The Red Sea Foundation is a non-profit policy think tank, headquartered in Geneva, and was legally established in 2016
The Foundation aims to:
increase global awareness of the potential of the Red Sea region
provide independent advice and a country-neutral perspective on issues relating to trade facilitation, performance and global best practice
provide a platform to attract global companies to invest in the region and assist partner countries develop public-private partnerships for trade and infrastructure development
The case for supranational trade
by Fahd al Rasheed
The gradual abolition of barriers to trade between countries has long been considered a driving force behind economic growth, leading to greater levels of prosperity across the globe. The recent tide of anti-establishment political movements sweeping across the developed world is likely to slow down this process, but world leaders should work together to ensure continued co-operation that is beneficial to all parties involved. The Red Sea region in particular stands to benefit from increased co-operation.
The rise of global trade has been particularly noticeable since the 1990s which saw the establishment of the North American Free Trade Agreement and the evolution of regional co-operation projects such as the European Union (EU) and the Association of Southeast Asian Nations (ASEAN). Unprecedented technological advances made it possible for farmers in one part of the world to expand production and provide goods to new markets that were once considered out of reach. International trade led to enhanced choice for consumers and allowed for bigger market places in which companies and countries can benefit from advantages of scale and improved productivity.
However, recent political trends point to a decline in international resolve in maintaining a number of multilateral agreements as well as fostering new ones. Protectionism and potential trade wars could lead to the collapse of multilateral trading system, distortions in global supply chain mechanisms and cause a global recession. According to recent data from the World Trade Organization (WTO), growth in the volume of global trade is expected to remain subdued in 2016 at 2.8%, unchanged from the 2.8% increase registered in 2015. At 3.6%, the outlook for 2017 is more optimistic but new political risks are likely to pose challenges.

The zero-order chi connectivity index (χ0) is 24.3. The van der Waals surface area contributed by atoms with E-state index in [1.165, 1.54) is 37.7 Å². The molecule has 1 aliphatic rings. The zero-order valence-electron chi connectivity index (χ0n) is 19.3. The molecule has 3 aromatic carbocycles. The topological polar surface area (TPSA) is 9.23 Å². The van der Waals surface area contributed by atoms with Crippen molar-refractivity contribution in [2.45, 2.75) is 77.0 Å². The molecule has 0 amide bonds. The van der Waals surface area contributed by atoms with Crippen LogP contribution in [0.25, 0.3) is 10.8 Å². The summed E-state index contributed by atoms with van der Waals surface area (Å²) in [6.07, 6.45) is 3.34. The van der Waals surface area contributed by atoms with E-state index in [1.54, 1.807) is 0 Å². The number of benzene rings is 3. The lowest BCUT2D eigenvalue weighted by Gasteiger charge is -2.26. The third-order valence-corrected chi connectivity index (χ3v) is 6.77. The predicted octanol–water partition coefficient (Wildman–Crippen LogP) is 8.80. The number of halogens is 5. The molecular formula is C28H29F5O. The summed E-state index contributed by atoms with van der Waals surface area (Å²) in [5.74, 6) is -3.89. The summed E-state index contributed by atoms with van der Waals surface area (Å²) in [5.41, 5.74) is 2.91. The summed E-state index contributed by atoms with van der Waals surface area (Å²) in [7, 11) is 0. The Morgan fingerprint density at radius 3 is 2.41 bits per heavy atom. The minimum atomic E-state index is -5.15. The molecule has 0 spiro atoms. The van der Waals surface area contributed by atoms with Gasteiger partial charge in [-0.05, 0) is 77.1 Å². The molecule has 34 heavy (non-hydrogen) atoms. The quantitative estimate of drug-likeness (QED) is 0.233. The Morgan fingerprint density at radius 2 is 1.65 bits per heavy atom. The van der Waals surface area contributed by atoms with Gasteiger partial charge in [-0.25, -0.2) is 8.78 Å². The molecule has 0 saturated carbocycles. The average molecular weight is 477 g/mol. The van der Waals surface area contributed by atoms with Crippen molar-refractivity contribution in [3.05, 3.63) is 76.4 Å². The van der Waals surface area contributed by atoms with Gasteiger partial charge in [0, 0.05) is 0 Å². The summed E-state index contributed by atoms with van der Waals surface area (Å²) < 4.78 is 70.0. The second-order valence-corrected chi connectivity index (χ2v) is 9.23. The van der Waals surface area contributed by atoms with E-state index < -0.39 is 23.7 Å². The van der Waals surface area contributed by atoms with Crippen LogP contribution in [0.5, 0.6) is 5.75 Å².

Since 1990, one billion people have been lifted out of poverty. Both the World Bank and WTO argue that trade has played a key role in helping lift growth in developing countries. Developing countries now constitute 48 percent of world trade, up from 33 percent in 2000. The number of people living in extreme poverty has been cut in half since 1990. The ASEAN territory alone has enjoyed an annual growth rate of 5.2 percent between 2007 and 2015, while poverty levels have dropped from 33.0 percent to 15.3 percent since 2000 - all as a result of increased economic co-operation. Global trade has additionally helped increase the quantity and quality of jobs in developing countries.
The development of trade agreements and regional blocs continues to hold many socio-economic benefits for nations, especially those across the Red Sea, due to their untapped potential. Countries in the Red Sea region represent varying levels of economic development, offering ample opportunities for both the public and private sectors. The scale of the regional market, with a current population of 750 million and growing to 1.5 billion by 2050, should allow regional countries to compete for foreign direct investment on a par with major markets.